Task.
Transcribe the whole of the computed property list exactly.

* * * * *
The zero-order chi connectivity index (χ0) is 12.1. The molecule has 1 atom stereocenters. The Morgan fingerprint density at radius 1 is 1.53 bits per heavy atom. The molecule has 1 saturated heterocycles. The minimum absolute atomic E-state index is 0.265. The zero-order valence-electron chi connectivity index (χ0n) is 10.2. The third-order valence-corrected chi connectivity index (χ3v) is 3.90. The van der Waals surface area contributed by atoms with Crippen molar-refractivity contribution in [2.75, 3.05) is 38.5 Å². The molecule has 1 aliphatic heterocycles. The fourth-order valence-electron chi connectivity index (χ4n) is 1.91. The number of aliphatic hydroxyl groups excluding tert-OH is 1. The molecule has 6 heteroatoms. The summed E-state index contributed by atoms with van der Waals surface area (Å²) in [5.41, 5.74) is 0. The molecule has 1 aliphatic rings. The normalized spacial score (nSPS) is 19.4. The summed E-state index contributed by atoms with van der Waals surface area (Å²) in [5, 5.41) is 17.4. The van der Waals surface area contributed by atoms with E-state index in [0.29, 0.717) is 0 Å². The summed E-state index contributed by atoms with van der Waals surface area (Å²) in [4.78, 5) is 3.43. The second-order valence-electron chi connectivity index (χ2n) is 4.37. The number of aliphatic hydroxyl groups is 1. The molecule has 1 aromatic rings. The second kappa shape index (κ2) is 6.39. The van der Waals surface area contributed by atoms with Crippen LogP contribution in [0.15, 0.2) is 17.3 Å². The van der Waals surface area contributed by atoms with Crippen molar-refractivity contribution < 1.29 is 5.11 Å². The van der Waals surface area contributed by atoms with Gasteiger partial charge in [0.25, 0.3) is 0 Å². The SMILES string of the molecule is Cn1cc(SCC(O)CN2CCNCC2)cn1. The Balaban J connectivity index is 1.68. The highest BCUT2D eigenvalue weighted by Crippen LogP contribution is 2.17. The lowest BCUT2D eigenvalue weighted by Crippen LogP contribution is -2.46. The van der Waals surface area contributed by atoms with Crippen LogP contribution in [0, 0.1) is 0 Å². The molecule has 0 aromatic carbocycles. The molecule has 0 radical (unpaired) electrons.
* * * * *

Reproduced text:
The zero-order chi connectivity index (χ0) is 12.1. The molecule has 1 atom stereocenters. The Morgan fingerprint density at radius 1 is 1.53 bits per heavy atom. The molecule has 1 saturated heterocycles. The minimum absolute atomic E-state index is 0.265. The zero-order valence-electron chi connectivity index (χ0n) is 10.2. The third-order valence-corrected chi connectivity index (χ3v) is 3.90. The van der Waals surface area contributed by atoms with Crippen molar-refractivity contribution in [2.75, 3.05) is 38.5 Å². The molecule has 1 aliphatic heterocycles. The fourth-order valence-electron chi connectivity index (χ4n) is 1.91. The number of aliphatic hydroxyl groups excluding tert-OH is 1. The molecule has 6 heteroatoms. The summed E-state index contributed by atoms with van der Waals surface area (Å²) in [5.41, 5.74) is 0. The molecule has 1 aliphatic rings. The normalized spacial score (nSPS) is 19.4. The summed E-state index contributed by atoms with van der Waals surface area (Å²) in [5, 5.41) is 17.4. The van der Waals surface area contributed by atoms with E-state index in [0.29, 0.717) is 0 Å². The summed E-state index contributed by atoms with van der Waals surface area (Å²) in [4.78, 5) is 3.43. The second-order valence-electron chi connectivity index (χ2n) is 4.37. The number of aliphatic hydroxyl groups is 1. The molecule has 1 aromatic rings. The second kappa shape index (κ2) is 6.39. The van der Waals surface area contributed by atoms with Crippen LogP contribution in [0.15, 0.2) is 17.3 Å². The van der Waals surface area contributed by atoms with Crippen molar-refractivity contribution < 1.29 is 5.11 Å². The van der Waals surface area contributed by atoms with Gasteiger partial charge in [0.25, 0.3) is 0 Å². The SMILES string of the molecule is Cn1cc(SCC(O)CN2CCNCC2)cn1. The Balaban J connectivity index is 1.68. The highest BCUT2D eigenvalue weighted by Crippen LogP contribution is 2.17. The lowest BCUT2D eigenvalue weighted by Crippen LogP contribution is -2.46. The van der Waals surface area contributed by atoms with Crippen LogP contribution in [0, 0.1) is 0 Å². The molecule has 0 aromatic carbocycles. The molecule has 0 radical (unpaired) electrons.